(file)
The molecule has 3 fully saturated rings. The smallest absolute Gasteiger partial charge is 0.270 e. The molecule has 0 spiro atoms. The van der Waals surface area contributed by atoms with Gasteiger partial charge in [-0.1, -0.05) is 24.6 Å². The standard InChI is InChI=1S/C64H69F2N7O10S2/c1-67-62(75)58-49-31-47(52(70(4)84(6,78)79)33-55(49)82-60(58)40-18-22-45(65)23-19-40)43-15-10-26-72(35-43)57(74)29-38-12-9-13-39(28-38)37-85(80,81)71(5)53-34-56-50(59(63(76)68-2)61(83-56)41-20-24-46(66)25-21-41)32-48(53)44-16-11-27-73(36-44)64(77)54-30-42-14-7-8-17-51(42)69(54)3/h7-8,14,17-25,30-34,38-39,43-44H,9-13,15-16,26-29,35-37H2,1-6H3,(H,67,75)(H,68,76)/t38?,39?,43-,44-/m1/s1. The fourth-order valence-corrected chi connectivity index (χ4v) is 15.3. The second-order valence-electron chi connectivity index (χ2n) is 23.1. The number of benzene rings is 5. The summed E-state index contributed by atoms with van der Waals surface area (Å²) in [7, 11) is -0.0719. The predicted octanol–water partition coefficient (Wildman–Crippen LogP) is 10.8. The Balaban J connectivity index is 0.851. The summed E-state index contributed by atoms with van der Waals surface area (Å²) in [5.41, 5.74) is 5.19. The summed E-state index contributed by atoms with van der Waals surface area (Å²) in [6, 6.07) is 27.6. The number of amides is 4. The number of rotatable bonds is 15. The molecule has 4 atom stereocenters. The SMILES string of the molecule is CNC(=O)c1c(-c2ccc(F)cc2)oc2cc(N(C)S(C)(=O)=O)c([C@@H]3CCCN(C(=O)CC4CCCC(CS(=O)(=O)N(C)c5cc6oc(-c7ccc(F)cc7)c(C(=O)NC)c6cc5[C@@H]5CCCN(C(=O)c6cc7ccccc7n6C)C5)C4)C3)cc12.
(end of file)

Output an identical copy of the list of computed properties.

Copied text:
The molecule has 3 fully saturated rings. The smallest absolute Gasteiger partial charge is 0.270 e. The molecule has 0 spiro atoms. The van der Waals surface area contributed by atoms with Gasteiger partial charge in [-0.1, -0.05) is 24.6 Å². The standard InChI is InChI=1S/C64H69F2N7O10S2/c1-67-62(75)58-49-31-47(52(70(4)84(6,78)79)33-55(49)82-60(58)40-18-22-45(65)23-19-40)43-15-10-26-72(35-43)57(74)29-38-12-9-13-39(28-38)37-85(80,81)71(5)53-34-56-50(59(63(76)68-2)61(83-56)41-20-24-46(66)25-21-41)32-48(53)44-16-11-27-73(36-44)64(77)54-30-42-14-7-8-17-51(42)69(54)3/h7-8,14,17-25,30-34,38-39,43-44H,9-13,15-16,26-29,35-37H2,1-6H3,(H,67,75)(H,68,76)/t38?,39?,43-,44-/m1/s1. The fourth-order valence-corrected chi connectivity index (χ4v) is 15.3. The second-order valence-electron chi connectivity index (χ2n) is 23.1. The number of benzene rings is 5. The summed E-state index contributed by atoms with van der Waals surface area (Å²) in [7, 11) is -0.0719. The predicted octanol–water partition coefficient (Wildman–Crippen LogP) is 10.8. The Balaban J connectivity index is 0.851. The summed E-state index contributed by atoms with van der Waals surface area (Å²) in [5.41, 5.74) is 5.19. The summed E-state index contributed by atoms with van der Waals surface area (Å²) in [6, 6.07) is 27.6. The number of amides is 4. The number of rotatable bonds is 15. The molecule has 4 atom stereocenters. The SMILES string of the molecule is CNC(=O)c1c(-c2ccc(F)cc2)oc2cc(N(C)S(C)(=O)=O)c([C@@H]3CCCN(C(=O)CC4CCCC(CS(=O)(=O)N(C)c5cc6oc(-c7ccc(F)cc7)c(C(=O)NC)c6cc5[C@@H]5CCCN(C(=O)c6cc7ccccc7n6C)C5)C4)C3)cc12.